“Who has put wisdom in the inward parts or given understanding to the mind? “(Job 38:36; cf. Prov. 2:6; Eccl. 2:26)
The story of King Solomon, who more than any other person is associated with wisdom, shows us clearly that wisdom is a gift of God (I Kgs. 4:29-30; cf. Deut. 34:9; Ezra 7:25; Acts 7:10). His story also begins to show us the practical character of wisdom in that it allowed him to rule his kingdom well and to judge tricky judicial cases (I Kgs. 3:16-28).
Charlotte pointed out that God gives the farmer wisdom for his work (Isa. 28:26). So too God gives the wisdom needed to build a house (Prov. 24:3). Skill and craftsmanship of all kinds, particularly the art needed to make beautiful work, come from God (Exod. 31:2-6). The wisdom to understand languages and literature (Dan.1:4, 17), to speak (I Cor. 1:5), and to “solve problems” (Dan. 5:11) is also given by God.
Though God is the source of wisdom, He may use means to convey that wisdom to people. Foremost among these is parental instruction (Prov. 4:11; 29:15).
Up to this point, we find that much of what Charlotte had to say is confirmed by the biblical text — God is the source of wisdom, and the wisdom that comes from Him is not just for “religious” matters but also applies to artistic skill, to practical knowledge, and to many areas of intellectual understanding. The role of parents is also acknowledged by both.
On one (minor) point I do not think the Scriptures are as clear as Charlotte is. She speaks consistently of “the divine Spirit” (as opposed to the Father or the Son) as the source of knowledge and wisdom. I think it is a reasonable conclusion to say that it is the role of the Spirit to give wisdom, especially since Christ’s ascension, but I think it is also important to note that all three Persons of the Trinity are said to possess, even to be characterized by, wisdom and that quite often the Bible simply says that wisdom comes from God, without distinguishing clearly which Person is meant. On the flip side, in Charlotte’s defense, I will point out that the Bible speaks of “the Spirit of Wisdom” and that when an individual is said to be particularly wise, it may say he is “filled with the Spirit of wisdom” (as Joshua in Deut. 34:9 or Stephen in Acts 6-7). So too, Jesus tells his disciples that the “Spirit of truth” will reveal things to them:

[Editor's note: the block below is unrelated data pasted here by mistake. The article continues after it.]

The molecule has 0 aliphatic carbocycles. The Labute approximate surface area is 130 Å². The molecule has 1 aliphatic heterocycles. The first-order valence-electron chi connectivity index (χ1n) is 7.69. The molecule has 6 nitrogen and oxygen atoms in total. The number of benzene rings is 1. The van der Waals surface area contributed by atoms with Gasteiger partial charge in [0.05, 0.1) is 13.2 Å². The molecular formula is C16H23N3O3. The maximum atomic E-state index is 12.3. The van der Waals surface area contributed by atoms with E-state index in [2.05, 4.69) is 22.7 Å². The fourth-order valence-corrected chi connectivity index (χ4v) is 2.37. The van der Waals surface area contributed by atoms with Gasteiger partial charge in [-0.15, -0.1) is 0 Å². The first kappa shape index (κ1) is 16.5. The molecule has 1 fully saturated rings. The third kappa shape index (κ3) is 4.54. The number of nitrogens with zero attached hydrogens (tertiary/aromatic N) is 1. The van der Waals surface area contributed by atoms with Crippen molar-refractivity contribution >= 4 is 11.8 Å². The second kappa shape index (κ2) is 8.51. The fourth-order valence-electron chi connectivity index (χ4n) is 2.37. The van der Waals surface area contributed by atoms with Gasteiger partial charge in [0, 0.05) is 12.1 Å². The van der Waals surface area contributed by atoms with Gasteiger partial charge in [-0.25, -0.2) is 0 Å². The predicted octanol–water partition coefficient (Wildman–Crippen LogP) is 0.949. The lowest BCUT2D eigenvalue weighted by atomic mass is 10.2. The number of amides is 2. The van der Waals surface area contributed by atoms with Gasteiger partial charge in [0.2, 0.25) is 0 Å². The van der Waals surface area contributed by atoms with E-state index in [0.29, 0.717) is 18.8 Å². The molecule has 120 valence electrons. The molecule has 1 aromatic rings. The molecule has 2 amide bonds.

“When the Spirit of truth comes, he will guide you into all the truth, for he will not speak on his own authority, but whatever he hears he will speak, and he will declare to you the things that are to come.” (John 16:13)
Thus far, we have seen that what Charlotte has to say lines up fairly well with the biblical evidence. There are two other, inter-related points, however, which do not seem to come into Charlotte’s thinking. Perhaps one of the best known verses about wisdom comes at the beginning of Proverbs:
“The fear of the Lord is the beginning of knowledge; fools despise wisdom and instruction.” (Prov. 1:7)
Wisdom in the Bible is intimately connected to godliness. It originates in godly fear, as in this verse from Proverbs, and its end goal is also to produce the good fruit of righteous deeds:
“And so, from the day we heard, we have not ceased to pray for you, asking that you may be filled with the knowledge of his will in all spiritual wisdom and understanding, so as to walk in a manner worthy of the Lord, fully pleasing to him: bearing fruit in every good work and increasing in the knowledge of God.” (Col. 1:9-10; cf. I Chr. 22:12)
Conversely, the Bible tells us that no fool — that is no irreligious man (Ps. 14:1) — can truly possess wisdom (Prov. 14:6).